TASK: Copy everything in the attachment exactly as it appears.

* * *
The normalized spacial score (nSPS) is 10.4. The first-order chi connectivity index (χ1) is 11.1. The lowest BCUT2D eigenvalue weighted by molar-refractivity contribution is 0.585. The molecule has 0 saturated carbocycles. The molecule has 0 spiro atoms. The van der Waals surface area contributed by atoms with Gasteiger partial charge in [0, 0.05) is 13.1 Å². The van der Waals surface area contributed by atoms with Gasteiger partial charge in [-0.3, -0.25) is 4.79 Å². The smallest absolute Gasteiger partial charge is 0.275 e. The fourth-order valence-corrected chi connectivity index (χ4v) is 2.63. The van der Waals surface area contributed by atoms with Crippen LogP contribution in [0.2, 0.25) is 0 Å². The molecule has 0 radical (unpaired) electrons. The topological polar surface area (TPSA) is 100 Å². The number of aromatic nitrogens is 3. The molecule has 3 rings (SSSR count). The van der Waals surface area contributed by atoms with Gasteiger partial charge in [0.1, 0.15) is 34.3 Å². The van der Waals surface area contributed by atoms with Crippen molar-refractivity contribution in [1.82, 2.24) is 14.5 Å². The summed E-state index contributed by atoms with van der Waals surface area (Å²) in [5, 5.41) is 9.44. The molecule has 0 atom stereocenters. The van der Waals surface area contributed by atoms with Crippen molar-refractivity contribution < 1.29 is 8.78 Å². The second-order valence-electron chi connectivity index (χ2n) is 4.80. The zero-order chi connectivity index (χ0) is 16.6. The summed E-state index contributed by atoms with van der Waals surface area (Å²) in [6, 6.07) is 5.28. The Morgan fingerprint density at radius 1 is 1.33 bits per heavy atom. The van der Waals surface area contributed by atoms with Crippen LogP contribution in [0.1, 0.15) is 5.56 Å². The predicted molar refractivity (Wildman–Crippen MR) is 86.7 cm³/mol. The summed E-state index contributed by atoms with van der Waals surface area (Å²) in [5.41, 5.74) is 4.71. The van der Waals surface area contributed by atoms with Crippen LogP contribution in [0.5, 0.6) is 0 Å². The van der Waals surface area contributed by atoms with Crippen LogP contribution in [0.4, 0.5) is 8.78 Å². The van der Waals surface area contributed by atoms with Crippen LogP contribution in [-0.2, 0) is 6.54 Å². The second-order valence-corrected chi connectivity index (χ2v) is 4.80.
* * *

The normalized spacial score (nSPS) is 10.4. The first-order chi connectivity index (χ1) is 11.1. The lowest BCUT2D eigenvalue weighted by molar-refractivity contribution is 0.585. The molecule has 0 saturated carbocycles. The molecule has 0 spiro atoms. The van der Waals surface area contributed by atoms with Gasteiger partial charge in [0, 0.05) is 13.1 Å². The van der Waals surface area contributed by atoms with Gasteiger partial charge in [-0.3, -0.25) is 4.79 Å². The smallest absolute Gasteiger partial charge is 0.275 e. The fourth-order valence-corrected chi connectivity index (χ4v) is 2.63. The van der Waals surface area contributed by atoms with Crippen LogP contribution in [0.2, 0.25) is 0 Å². The molecule has 0 radical (unpaired) electrons. The topological polar surface area (TPSA) is 100 Å². The number of aromatic nitrogens is 3. The molecule has 3 rings (SSSR count). The van der Waals surface area contributed by atoms with Gasteiger partial charge in [0.1, 0.15) is 34.3 Å². The van der Waals surface area contributed by atoms with Crippen molar-refractivity contribution in [1.82, 2.24) is 14.5 Å². The summed E-state index contributed by atoms with van der Waals surface area (Å²) in [5, 5.41) is 9.44. The molecule has 0 atom stereocenters. The van der Waals surface area contributed by atoms with Crippen molar-refractivity contribution < 1.29 is 8.78 Å². The second-order valence-electron chi connectivity index (χ2n) is 4.80. The zero-order chi connectivity index (χ0) is 16.6. The summed E-state index contributed by atoms with van der Waals surface area (Å²) in [6, 6.07) is 5.28. The Morgan fingerprint density at radius 1 is 1.33 bits per heavy atom. The van der Waals surface area contributed by atoms with Crippen LogP contribution in [0.1, 0.15) is 5.56 Å². The predicted molar refractivity (Wildman–Crippen MR) is 86.7 cm³/mol. The summed E-state index contributed by atoms with van der Waals surface area (Å²) in [5.41, 5.74) is 4.71. The van der Waals surface area contributed by atoms with Crippen LogP contribution in [0.5, 0.6) is 0 Å². The van der Waals surface area contributed by atoms with Crippen LogP contribution in [0.4, 0.5) is 8.78 Å². The van der Waals surface area contributed by atoms with Crippen LogP contribution in [-0.2, 0) is 6.54 Å². The second-order valence-corrected chi connectivity index (χ2v) is 4.80.